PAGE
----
• Norfolk – “Joining the audio book club has given me a reason to get up in the morning” – EDP. “someone suggested she joined the Norfolk and Norwich Association for the Blind’s audio book club in King’s Lynn. Now she is a regular at the Gaywood Library-based club, attending monthly meetings to confidently discuss and debate audio books that stretch and challenge her, re-igniting her love of literature. The Gaywood club is one of nine run by the NNAB in Norfolk libraries and just one example of the facilities provided by the library service which are being celebrated tomorrow, National Libraries Day.”
  • Oxfordshire – Neverending Story – Question Everything. A further £250k cut on top of £1m announced means “death spiral”. “I don’t think we’re going to end up with a quality library service that is fit for the 21st century, I think OCC will keep cutting and the service get worse and they’ll use that as a excuse to keep cutting further.” … “On the stupid non-money saving scheme to get volunteers to replace the low paid library managers and assistants, despite it being passed in 2011, there are currently no libraries fully implemented (page 377!). There are 21 to be culled of half their staffing and there’s only eleven even in the negotiation stage. They all have to be up and running by April next year. There are clearly going to be libraries failing and closing despite the hollow promises of the council when David Cameron and Keith Mitchell bounced this undemocratically through in 2011.”
  • Oxfordshire – Unexpected Visitor? – Dumb Librarian. “The leader of OCC just happening to be in the area and making impromptu visits to public libraries. We had of course been briefed before hand so not really an impromptu visit but merely a heads up not to say something out of turn. Somewhat challenging under the circumstance. Colleagues being made redundant and the ‘lucky few’ having the option of working fewer hours and/or relocating. Fantastic for morale, just when we needed it.”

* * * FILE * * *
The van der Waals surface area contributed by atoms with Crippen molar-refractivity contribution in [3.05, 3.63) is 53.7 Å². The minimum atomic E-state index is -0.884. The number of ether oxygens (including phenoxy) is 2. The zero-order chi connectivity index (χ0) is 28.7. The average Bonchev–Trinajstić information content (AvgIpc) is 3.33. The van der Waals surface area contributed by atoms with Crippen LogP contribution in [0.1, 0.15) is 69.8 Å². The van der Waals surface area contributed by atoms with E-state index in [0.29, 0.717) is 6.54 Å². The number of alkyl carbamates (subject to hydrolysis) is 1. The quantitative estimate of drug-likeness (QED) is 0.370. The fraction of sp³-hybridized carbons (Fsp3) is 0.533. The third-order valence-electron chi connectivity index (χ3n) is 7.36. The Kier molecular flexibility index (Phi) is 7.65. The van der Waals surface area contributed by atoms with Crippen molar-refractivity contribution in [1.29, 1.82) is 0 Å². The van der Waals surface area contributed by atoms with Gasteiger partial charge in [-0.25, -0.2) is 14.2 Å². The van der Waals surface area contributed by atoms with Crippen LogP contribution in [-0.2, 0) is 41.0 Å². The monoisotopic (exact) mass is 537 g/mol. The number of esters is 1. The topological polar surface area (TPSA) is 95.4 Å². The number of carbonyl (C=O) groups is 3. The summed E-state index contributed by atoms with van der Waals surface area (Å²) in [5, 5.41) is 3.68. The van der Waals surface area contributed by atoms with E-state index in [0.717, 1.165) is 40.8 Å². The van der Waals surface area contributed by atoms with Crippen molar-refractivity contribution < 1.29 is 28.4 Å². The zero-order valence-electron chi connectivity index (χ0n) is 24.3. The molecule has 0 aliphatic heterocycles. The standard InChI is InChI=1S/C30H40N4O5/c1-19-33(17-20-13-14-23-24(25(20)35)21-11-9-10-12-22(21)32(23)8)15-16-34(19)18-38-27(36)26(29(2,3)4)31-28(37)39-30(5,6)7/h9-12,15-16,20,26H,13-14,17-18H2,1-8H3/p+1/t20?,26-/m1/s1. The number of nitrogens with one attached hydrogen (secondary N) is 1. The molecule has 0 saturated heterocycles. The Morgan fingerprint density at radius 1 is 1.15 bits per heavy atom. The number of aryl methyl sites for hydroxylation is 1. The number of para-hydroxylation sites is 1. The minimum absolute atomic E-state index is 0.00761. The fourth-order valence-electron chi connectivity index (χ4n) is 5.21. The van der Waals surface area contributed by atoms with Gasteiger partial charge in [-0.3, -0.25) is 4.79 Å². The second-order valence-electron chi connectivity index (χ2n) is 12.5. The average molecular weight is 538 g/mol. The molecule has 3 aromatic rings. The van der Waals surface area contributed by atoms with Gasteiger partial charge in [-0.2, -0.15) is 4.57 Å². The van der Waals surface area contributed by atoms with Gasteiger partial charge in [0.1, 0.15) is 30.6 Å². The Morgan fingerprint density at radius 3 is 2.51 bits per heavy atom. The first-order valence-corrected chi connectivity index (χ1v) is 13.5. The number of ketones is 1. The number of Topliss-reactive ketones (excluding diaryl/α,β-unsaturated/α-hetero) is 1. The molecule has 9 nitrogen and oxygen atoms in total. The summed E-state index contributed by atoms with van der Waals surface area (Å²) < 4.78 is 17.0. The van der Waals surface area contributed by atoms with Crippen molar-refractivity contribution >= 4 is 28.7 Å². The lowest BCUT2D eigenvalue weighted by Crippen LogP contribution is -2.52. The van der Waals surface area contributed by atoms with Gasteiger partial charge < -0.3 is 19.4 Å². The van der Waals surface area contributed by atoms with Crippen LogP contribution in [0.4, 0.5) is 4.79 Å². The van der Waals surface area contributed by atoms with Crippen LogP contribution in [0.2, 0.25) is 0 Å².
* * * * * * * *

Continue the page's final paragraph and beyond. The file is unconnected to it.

• Sheffield – Plea for rethink for Sheffield library rejected – Star. “In a heated meeting – in which one councillor described proposals from her own cabinet as ‘terrible’ – the call for a fresh needs assessment from 14 campaign groups was rejected. Protest groups from across the city came together for the first time after highlighting a number of ‘flaws’ in the Library Review.”
  • Sheffield – Protest over changes to library services – ITV. “A protest will go ahead outside a Sheffield library today over planned changes to the service. Stannington Library could lose council support and be passed to the voluntary sector this summer.”

“The library here in Stannington is not simply a nice leisure add-on for people with time on their hands. It is a vital learning facility for anyone, young or old, looking for a more fulfilled or productive life. And the value of the work professional librarians do to help people achieve their aims and needs within libraries can never be over-estimated. No volunteer-run facility could ever fully match this” Bob Mynors